No sympathy for tycoons losing palaces and yachts abroad – Putin

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Ordinary people remember the murky privatizations of the 1990s and the flaunting of riches by the new elites, the president has said

Ordinary Russians feel no sympathy for their rich compatriots who had their assets frozen by Western countries, President Vladimir Putin stated on Tuesday.

Addressing the Federal Assembly in his key annual program speech he argued that in their kitchen conversations ordinary Russians remembered both the privatization of the 1990s and the conspicuous consumption of the new elites.

“None of the ordinary citizens of Russia felt sorry for those who lost their capital in foreign banks. They didn’t feel sorry for those who lost their yachts and palaces abroad,” Putin stressed.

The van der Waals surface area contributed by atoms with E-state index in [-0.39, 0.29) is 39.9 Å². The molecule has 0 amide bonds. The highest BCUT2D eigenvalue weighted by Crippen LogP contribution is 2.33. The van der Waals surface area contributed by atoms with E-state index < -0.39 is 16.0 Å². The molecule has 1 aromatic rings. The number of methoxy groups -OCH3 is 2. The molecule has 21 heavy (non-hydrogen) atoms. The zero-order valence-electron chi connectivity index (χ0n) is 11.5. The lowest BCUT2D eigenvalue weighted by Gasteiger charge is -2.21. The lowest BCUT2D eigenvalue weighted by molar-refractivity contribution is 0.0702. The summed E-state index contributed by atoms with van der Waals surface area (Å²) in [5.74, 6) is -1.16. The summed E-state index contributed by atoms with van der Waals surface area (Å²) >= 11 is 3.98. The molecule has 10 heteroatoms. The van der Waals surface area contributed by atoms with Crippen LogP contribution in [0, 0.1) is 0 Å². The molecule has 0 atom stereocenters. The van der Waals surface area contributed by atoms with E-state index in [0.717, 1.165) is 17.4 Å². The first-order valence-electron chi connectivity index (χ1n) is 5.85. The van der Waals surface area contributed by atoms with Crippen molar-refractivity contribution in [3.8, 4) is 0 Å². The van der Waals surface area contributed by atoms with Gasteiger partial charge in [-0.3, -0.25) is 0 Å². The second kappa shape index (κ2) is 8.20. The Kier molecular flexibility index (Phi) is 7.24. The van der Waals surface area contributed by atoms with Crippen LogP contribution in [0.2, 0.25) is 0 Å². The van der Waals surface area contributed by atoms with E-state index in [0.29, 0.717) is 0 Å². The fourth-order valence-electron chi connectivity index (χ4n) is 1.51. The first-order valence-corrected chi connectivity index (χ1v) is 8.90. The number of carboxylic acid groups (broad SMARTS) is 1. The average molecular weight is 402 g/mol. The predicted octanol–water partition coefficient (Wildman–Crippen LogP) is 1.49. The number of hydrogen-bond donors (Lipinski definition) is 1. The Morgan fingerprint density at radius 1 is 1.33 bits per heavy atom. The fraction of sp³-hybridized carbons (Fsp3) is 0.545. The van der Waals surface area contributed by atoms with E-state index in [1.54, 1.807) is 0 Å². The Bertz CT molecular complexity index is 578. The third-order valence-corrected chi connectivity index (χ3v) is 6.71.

He recalled “imbalances” faced by the post-Soviet economy when Russia began to build the country again from scratch by aligning with the West.

“We were considered as a source of raw materials,” Putin said, stressing that it took Russia years to break this trend. Meanwhile, instead of expanding production and creating jobs in Russia, the wealthy “elite” spent money on luxury goods like yachts, mansions, and the education of their children abroad, Putin pointed out.

As a result, the image of the West as a safe haven for capital turned out to be “a fake” and everything was taken away from the oligarchs – savings, houses and also their yachts.

“They were simply robbed there and even legally earned money was taken away,” the president said, adding that an attractive Western lifestyle turned out to be an illusion.

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